When President Obama made his announcement in December of 2014 that he was reversing U.S. policy towards Cuba and embracing the apartheid Castro regime, he knew as well as we do his policy would do nothing to help the Cuban people and instead strengthen and perpetuate the Cuban dictatorship. That did not stop the president from lying to the American people (and the Cuban people) about how his new policy would help bring freedom and democracy back to Cuba. His true goal of avoiding having to deal with another foreign policy and immigration disaster by saving and stabilizing a corrupt, criminal, and brutally repressive dictatorship on the verge of economic collapse would not go over very well with the American people, so he just basically lied. Add the likely fact that Obama probably shares more ideological values with the communist Cuban dictatorship than he does with most Americans and the dubious decision becomes a “no brainer” for the president.
Fast forward almost two years since Obama’s policy change and the true intended rewards become impossible to hide. So impossible, in fact, that not even the Associated Press can ignore it:
Cuba’s Tourism Thaw With the U.S. Has Been Great News for Its Military
At the height of Cuba’s post-Soviet economic crisis, a man with the obscure title of city historian began transforming Havana’s crumbling historic center block by block, polishing stone facades, replacing broken stained glass and repairing potholed streets.
Over a quarter century, Eusebio Leal turned Old Havana into a painstakingly restored colonial jewel, a tourist draw that brings in more than $170 million a year, according to the most recent available figures. His office became a center of power with unprecedented budgetary freedom from the island’s communist central government.
That independence is gone. Last month, the Cuban military took over the business operations of Leal’s City Historian’s Office, absorbing them into a business empire that has grown dramatically since the declaration of detente between the U.S. and Cuba on Dec. 17, 2014.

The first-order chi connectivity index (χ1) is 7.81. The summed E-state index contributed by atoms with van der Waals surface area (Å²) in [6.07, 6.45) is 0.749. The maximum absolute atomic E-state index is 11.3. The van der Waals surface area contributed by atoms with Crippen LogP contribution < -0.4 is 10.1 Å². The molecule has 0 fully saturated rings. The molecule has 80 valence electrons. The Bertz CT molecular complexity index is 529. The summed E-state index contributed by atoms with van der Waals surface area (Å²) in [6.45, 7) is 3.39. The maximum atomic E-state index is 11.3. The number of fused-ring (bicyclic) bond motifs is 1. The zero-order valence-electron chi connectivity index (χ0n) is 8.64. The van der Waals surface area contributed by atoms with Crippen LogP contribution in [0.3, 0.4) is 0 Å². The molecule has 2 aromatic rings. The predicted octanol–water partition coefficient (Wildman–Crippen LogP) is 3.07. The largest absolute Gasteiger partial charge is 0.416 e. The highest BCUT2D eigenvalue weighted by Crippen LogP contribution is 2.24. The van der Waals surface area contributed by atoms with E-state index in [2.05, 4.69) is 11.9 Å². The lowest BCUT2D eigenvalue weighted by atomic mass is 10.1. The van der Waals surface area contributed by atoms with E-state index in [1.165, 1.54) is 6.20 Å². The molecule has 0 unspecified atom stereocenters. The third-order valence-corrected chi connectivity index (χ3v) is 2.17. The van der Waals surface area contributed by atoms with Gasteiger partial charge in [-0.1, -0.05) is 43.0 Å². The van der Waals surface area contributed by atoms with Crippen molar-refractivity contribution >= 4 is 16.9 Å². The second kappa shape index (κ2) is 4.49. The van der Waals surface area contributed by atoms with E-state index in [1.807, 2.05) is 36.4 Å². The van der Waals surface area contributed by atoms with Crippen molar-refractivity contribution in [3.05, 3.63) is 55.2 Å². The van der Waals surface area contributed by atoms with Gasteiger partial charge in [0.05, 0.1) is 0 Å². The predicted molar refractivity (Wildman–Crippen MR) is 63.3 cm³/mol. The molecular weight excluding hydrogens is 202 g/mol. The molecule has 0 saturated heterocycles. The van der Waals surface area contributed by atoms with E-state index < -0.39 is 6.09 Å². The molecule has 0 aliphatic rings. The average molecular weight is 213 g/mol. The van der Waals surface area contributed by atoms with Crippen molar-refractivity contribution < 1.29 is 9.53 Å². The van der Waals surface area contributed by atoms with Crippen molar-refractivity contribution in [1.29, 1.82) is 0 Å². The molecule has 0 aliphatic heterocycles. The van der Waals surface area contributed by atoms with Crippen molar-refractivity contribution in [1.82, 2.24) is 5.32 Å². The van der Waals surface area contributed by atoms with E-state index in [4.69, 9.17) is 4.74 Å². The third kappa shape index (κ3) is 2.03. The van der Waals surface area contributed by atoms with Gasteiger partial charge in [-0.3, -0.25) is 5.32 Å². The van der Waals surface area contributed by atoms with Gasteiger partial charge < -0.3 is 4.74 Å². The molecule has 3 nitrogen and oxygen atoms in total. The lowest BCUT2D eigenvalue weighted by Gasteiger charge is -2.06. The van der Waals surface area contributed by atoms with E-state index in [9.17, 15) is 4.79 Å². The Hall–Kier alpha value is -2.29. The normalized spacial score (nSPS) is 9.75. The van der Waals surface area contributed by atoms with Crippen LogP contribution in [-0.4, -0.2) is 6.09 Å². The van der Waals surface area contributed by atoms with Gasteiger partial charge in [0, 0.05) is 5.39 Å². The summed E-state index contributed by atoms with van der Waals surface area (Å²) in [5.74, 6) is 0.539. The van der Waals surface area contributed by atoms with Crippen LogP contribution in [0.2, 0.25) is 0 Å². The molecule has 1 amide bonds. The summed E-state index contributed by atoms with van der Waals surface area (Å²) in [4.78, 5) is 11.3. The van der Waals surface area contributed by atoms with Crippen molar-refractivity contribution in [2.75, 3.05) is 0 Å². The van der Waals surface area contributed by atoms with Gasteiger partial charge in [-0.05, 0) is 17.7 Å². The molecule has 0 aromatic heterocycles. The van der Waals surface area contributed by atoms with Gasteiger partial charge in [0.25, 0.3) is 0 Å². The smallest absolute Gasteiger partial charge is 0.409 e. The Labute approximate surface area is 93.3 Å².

The military’s long-standing business wing, GAESA, assumed a higher profile after Gen. Raul Castro became president in 2008, positioning the armed forces as perhaps the prime beneficiary of a post-detente boom in tourism. Gaviota, the military’s tourism arm, is in the midst of a hotel building spree that outpaces projects under control of nominally civilian agencies like the Ministry of Tourism. The military-run Mariel port west of Havana has seen double-digit growth fueled largely by demand in the tourism sector. The armed forces this year took over the bank that does business with foreign companies, assuming control of most of Cuba’s day-to-day international financial transactions, according to a bank official.
While U.S. President Barack Obama has said detente was meant partly to help ordinary Cubans develop economic independence from a centrally planned government that employs most of the island’s workers, the Cuban government says the U.S. should expect no change in Cuba because of normalization with the U.S.
The takeover of Old Havana shows how the Cuban government is, so far, successfully steering much of the peace dividend into military coffers.
Read it all HERE.